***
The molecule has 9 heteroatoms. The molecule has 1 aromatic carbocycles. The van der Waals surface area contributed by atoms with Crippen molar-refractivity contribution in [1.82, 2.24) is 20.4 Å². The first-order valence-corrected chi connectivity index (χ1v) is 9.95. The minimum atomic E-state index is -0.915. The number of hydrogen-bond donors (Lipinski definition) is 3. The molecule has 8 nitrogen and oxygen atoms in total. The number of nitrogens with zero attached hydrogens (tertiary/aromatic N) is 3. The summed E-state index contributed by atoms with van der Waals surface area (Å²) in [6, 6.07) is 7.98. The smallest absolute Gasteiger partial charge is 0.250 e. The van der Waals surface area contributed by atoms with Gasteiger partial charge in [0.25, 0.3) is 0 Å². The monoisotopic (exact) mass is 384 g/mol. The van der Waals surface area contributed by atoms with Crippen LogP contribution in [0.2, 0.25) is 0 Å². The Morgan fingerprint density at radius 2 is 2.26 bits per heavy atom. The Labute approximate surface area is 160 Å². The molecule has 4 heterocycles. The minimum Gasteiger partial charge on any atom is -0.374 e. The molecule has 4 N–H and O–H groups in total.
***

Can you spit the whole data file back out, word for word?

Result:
The molecule has 9 heteroatoms. The molecule has 1 aromatic carbocycles. The van der Waals surface area contributed by atoms with Crippen molar-refractivity contribution in [1.82, 2.24) is 20.4 Å². The first-order valence-corrected chi connectivity index (χ1v) is 9.95. The minimum atomic E-state index is -0.915. The number of hydrogen-bond donors (Lipinski definition) is 3. The molecule has 8 nitrogen and oxygen atoms in total. The number of nitrogens with zero attached hydrogens (tertiary/aromatic N) is 3. The summed E-state index contributed by atoms with van der Waals surface area (Å²) in [6, 6.07) is 7.98. The smallest absolute Gasteiger partial charge is 0.250 e. The van der Waals surface area contributed by atoms with Gasteiger partial charge in [0.25, 0.3) is 0 Å². The monoisotopic (exact) mass is 384 g/mol. The van der Waals surface area contributed by atoms with Crippen LogP contribution in [0.2, 0.25) is 0 Å². The Morgan fingerprint density at radius 2 is 2.26 bits per heavy atom. The Labute approximate surface area is 160 Å². The molecule has 4 heterocycles. The minimum Gasteiger partial charge on any atom is -0.374 e. The molecule has 4 N–H and O–H groups in total.